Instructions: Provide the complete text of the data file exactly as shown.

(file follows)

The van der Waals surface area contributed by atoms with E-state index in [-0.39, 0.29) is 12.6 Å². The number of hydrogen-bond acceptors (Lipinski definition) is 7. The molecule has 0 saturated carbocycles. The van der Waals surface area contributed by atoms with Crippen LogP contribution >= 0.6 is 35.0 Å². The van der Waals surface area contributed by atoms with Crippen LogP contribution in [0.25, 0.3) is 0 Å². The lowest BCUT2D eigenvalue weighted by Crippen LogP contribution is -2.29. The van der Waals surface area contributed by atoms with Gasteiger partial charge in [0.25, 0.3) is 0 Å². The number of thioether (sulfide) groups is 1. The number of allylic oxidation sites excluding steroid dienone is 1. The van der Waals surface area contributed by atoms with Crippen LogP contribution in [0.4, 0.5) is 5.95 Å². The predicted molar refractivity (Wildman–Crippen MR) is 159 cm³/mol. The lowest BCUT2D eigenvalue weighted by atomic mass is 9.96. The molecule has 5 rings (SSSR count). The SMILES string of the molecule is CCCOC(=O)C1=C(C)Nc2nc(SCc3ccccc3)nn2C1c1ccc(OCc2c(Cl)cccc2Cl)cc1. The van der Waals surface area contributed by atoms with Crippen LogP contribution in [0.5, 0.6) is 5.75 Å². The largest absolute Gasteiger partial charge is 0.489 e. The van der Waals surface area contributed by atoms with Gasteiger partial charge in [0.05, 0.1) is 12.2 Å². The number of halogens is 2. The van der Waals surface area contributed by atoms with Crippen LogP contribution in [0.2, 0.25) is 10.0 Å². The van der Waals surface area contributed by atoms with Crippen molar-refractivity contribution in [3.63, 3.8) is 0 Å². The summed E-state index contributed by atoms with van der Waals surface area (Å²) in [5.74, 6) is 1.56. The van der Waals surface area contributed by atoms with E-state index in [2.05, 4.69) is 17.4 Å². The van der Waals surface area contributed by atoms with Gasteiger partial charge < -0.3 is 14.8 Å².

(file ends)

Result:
The van der Waals surface area contributed by atoms with E-state index in [-0.39, 0.29) is 12.6 Å². The number of hydrogen-bond acceptors (Lipinski definition) is 7. The molecule has 0 saturated carbocycles. The van der Waals surface area contributed by atoms with Crippen LogP contribution >= 0.6 is 35.0 Å². The van der Waals surface area contributed by atoms with Crippen LogP contribution in [0.25, 0.3) is 0 Å². The lowest BCUT2D eigenvalue weighted by Crippen LogP contribution is -2.29. The van der Waals surface area contributed by atoms with Gasteiger partial charge in [0.25, 0.3) is 0 Å². The number of thioether (sulfide) groups is 1. The number of allylic oxidation sites excluding steroid dienone is 1. The van der Waals surface area contributed by atoms with Crippen LogP contribution in [0.4, 0.5) is 5.95 Å². The predicted molar refractivity (Wildman–Crippen MR) is 159 cm³/mol. The lowest BCUT2D eigenvalue weighted by atomic mass is 9.96. The molecule has 5 rings (SSSR count). The SMILES string of the molecule is CCCOC(=O)C1=C(C)Nc2nc(SCc3ccccc3)nn2C1c1ccc(OCc2c(Cl)cccc2Cl)cc1. The van der Waals surface area contributed by atoms with Crippen LogP contribution in [0.5, 0.6) is 5.75 Å². The largest absolute Gasteiger partial charge is 0.489 e. The van der Waals surface area contributed by atoms with Gasteiger partial charge in [0.05, 0.1) is 12.2 Å². The number of halogens is 2. The van der Waals surface area contributed by atoms with Crippen LogP contribution in [0.2, 0.25) is 10.0 Å². The van der Waals surface area contributed by atoms with Crippen molar-refractivity contribution in [3.63, 3.8) is 0 Å². The summed E-state index contributed by atoms with van der Waals surface area (Å²) in [5.74, 6) is 1.56. The van der Waals surface area contributed by atoms with E-state index in [2.05, 4.69) is 17.4 Å². The van der Waals surface area contributed by atoms with Gasteiger partial charge < -0.3 is 14.8 Å².